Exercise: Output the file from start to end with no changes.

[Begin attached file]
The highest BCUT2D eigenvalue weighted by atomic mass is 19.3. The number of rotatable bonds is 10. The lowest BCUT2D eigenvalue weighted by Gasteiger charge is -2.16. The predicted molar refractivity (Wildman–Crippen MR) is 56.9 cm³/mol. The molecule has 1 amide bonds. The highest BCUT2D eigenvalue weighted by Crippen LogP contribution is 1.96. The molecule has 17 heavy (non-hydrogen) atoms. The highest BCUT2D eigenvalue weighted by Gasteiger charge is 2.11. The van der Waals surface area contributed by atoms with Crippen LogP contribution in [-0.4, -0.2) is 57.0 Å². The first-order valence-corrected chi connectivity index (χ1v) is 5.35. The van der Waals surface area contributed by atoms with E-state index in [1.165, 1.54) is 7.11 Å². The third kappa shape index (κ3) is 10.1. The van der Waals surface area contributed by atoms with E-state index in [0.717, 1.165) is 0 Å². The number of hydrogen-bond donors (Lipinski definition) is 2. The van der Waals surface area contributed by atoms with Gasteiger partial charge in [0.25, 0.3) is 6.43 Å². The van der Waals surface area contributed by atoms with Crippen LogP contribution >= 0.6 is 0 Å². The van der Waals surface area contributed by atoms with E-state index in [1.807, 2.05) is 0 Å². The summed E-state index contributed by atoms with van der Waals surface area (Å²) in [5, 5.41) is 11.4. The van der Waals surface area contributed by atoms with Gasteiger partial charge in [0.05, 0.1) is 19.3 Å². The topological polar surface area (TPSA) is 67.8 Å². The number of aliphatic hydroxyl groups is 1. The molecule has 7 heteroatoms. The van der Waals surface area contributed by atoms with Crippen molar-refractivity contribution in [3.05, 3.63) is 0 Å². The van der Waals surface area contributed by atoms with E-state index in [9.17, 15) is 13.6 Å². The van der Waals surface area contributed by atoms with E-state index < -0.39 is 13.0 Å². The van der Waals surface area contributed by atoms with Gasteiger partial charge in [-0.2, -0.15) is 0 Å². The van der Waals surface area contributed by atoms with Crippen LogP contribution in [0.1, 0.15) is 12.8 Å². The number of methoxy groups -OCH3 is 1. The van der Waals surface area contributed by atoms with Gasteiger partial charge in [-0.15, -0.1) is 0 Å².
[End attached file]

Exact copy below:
The highest BCUT2D eigenvalue weighted by atomic mass is 19.3. The number of rotatable bonds is 10. The lowest BCUT2D eigenvalue weighted by Gasteiger charge is -2.16. The predicted molar refractivity (Wildman–Crippen MR) is 56.9 cm³/mol. The molecule has 1 amide bonds. The highest BCUT2D eigenvalue weighted by Crippen LogP contribution is 1.96. The molecule has 17 heavy (non-hydrogen) atoms. The highest BCUT2D eigenvalue weighted by Gasteiger charge is 2.11. The van der Waals surface area contributed by atoms with Crippen LogP contribution in [-0.4, -0.2) is 57.0 Å². The first-order valence-corrected chi connectivity index (χ1v) is 5.35. The van der Waals surface area contributed by atoms with E-state index in [1.165, 1.54) is 7.11 Å². The third kappa shape index (κ3) is 10.1. The van der Waals surface area contributed by atoms with E-state index in [0.717, 1.165) is 0 Å². The number of hydrogen-bond donors (Lipinski definition) is 2. The van der Waals surface area contributed by atoms with Gasteiger partial charge in [0.25, 0.3) is 6.43 Å². The van der Waals surface area contributed by atoms with Crippen LogP contribution >= 0.6 is 0 Å². The van der Waals surface area contributed by atoms with E-state index in [1.807, 2.05) is 0 Å². The summed E-state index contributed by atoms with van der Waals surface area (Å²) in [5, 5.41) is 11.4. The van der Waals surface area contributed by atoms with Gasteiger partial charge in [0.05, 0.1) is 19.3 Å². The topological polar surface area (TPSA) is 67.8 Å². The number of aliphatic hydroxyl groups is 1. The molecule has 7 heteroatoms. The van der Waals surface area contributed by atoms with Crippen molar-refractivity contribution in [3.05, 3.63) is 0 Å². The van der Waals surface area contributed by atoms with E-state index in [9.17, 15) is 13.6 Å². The van der Waals surface area contributed by atoms with E-state index < -0.39 is 13.0 Å². The van der Waals surface area contributed by atoms with Gasteiger partial charge in [-0.2, -0.15) is 0 Å². The van der Waals surface area contributed by atoms with Crippen LogP contribution in [0.1, 0.15) is 12.8 Å². The number of methoxy groups -OCH3 is 1. The van der Waals surface area contributed by atoms with Gasteiger partial charge in [-0.15, -0.1) is 0 Å².